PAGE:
That made me rethink the entire lineup, and I realised I needed to start from scratch. It’s not about postponing 2020’s shows till 2021. It’s about learning how we, as a collective, respond to such a pandemic. We need to talk about it, and we need to express it. There was a much larger story to be told.
That’s where the tagline, An Arts Festival Reimagined for the Future, came about.
Exactly. It’s relevant. 2020 has forced us to rethink performances and their mediums. This digital element will continue to be present in the arts scene in the next few years. It’s about embracing technology, and incorporating it into our work. One of the three threads in this year’s festival showcases art that was created as a response to the pandemic. Take for example The Year Of No Return, by The Necessary Stage, which talks about the complications in our response to climate change.
SIFA 2021 will be one of the largest arts events the world has seen since the pandemic. Everyone is looking at us to see how we’ll pull it off. We’ve 60 shows and 300 performances, with physical and digital components. It’s also the first time we’re doing Video on Demand; the festival ends on 30 May but the showcases will be aired online for a week from 7 to 13 June.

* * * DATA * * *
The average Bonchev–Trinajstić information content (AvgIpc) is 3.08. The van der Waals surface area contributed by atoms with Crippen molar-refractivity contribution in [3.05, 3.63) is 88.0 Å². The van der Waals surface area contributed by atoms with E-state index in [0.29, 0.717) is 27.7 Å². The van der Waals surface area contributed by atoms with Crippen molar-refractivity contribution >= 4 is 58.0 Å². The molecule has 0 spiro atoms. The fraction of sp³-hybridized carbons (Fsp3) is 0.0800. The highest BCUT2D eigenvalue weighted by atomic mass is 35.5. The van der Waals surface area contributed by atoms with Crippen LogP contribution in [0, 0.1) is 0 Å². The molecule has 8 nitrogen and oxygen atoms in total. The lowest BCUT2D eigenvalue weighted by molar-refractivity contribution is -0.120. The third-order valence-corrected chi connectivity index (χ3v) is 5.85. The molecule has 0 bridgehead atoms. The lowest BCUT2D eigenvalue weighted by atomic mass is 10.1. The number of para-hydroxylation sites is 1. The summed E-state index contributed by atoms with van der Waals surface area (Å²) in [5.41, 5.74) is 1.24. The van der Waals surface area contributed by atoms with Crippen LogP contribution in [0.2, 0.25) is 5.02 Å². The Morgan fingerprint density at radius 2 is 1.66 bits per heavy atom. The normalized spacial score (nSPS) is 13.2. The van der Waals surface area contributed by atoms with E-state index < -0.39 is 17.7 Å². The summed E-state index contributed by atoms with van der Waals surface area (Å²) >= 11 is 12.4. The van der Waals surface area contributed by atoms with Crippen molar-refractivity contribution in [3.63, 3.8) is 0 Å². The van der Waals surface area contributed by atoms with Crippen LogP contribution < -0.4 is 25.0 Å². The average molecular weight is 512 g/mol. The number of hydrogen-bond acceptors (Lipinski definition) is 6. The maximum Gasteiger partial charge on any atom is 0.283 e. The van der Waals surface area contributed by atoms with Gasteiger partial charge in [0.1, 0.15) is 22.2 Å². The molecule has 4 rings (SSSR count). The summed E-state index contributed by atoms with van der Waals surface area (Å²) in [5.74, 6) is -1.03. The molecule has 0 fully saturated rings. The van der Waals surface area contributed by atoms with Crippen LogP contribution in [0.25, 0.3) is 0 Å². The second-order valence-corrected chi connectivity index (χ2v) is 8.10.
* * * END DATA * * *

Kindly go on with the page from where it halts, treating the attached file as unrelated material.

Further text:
What can attendees expect?
They’re expected to participate and engage, wherever they are. They can’t just sit in armchairs and be a passive audience. This year’s festival will set the tone for the arts scene for the next few years.
Some will see you drawing on yourselves as you tune in (As Far As Isolation Goes by Tana El Khoury and Basel Zaraa); others, lying in soil as you listen to stories of those who perished in war-torn Syria (Gardens Speak by El Khoury).
There’ll also be neighbourhood walks performed by One Step At A Time Like This. The Melbournian group is coming to Singapore, and will do site visits before selecting a location. Attendees will follow along, listen to real-time audio via headphones, receive texts on their mobile phones, and who knows what’ll happen?